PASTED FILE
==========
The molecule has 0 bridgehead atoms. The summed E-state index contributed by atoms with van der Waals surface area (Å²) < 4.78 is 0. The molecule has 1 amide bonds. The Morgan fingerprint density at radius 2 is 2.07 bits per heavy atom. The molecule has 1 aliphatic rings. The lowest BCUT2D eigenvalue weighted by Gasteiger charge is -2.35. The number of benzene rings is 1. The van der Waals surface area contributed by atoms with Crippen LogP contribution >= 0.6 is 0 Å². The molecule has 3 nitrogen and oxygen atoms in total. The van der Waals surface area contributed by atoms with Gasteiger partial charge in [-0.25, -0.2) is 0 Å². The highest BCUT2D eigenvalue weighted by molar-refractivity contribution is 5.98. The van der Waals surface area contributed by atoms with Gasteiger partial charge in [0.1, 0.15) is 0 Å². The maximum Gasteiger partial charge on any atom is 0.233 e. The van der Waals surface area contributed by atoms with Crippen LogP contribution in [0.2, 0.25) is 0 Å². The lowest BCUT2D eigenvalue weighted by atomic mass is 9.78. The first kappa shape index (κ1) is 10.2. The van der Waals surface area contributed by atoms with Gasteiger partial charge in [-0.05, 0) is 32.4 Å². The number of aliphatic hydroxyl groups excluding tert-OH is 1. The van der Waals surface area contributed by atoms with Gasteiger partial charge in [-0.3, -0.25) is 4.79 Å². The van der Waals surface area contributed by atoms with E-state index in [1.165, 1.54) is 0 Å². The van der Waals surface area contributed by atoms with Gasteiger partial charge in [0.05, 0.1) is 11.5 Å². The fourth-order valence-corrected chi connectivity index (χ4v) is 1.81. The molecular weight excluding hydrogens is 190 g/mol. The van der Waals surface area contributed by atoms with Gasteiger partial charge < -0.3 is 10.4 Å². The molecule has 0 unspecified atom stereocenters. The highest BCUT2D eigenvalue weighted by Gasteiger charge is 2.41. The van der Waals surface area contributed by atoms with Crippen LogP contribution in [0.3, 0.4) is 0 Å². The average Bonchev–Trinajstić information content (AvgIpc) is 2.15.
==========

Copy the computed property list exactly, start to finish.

The molecule has 0 bridgehead atoms. The summed E-state index contributed by atoms with van der Waals surface area (Å²) < 4.78 is 0. The molecule has 1 amide bonds. The Morgan fingerprint density at radius 2 is 2.07 bits per heavy atom. The molecule has 1 aliphatic rings. The lowest BCUT2D eigenvalue weighted by Gasteiger charge is -2.35. The number of benzene rings is 1. The van der Waals surface area contributed by atoms with Crippen LogP contribution >= 0.6 is 0 Å². The molecule has 3 nitrogen and oxygen atoms in total. The van der Waals surface area contributed by atoms with Gasteiger partial charge in [-0.25, -0.2) is 0 Å². The highest BCUT2D eigenvalue weighted by molar-refractivity contribution is 5.98. The van der Waals surface area contributed by atoms with Gasteiger partial charge in [0.1, 0.15) is 0 Å². The maximum Gasteiger partial charge on any atom is 0.233 e. The van der Waals surface area contributed by atoms with Crippen LogP contribution in [0.2, 0.25) is 0 Å². The lowest BCUT2D eigenvalue weighted by atomic mass is 9.78. The first kappa shape index (κ1) is 10.2. The van der Waals surface area contributed by atoms with Gasteiger partial charge in [-0.05, 0) is 32.4 Å². The number of aliphatic hydroxyl groups excluding tert-OH is 1. The van der Waals surface area contributed by atoms with Gasteiger partial charge in [-0.3, -0.25) is 4.79 Å². The van der Waals surface area contributed by atoms with E-state index in [1.165, 1.54) is 0 Å². The van der Waals surface area contributed by atoms with Gasteiger partial charge in [0.05, 0.1) is 11.5 Å². The fourth-order valence-corrected chi connectivity index (χ4v) is 1.81. The molecular weight excluding hydrogens is 190 g/mol. The van der Waals surface area contributed by atoms with Gasteiger partial charge < -0.3 is 10.4 Å². The molecule has 0 unspecified atom stereocenters. The highest BCUT2D eigenvalue weighted by Gasteiger charge is 2.41. The van der Waals surface area contributed by atoms with Crippen LogP contribution in [0.3, 0.4) is 0 Å². The average Bonchev–Trinajstić information content (AvgIpc) is 2.15.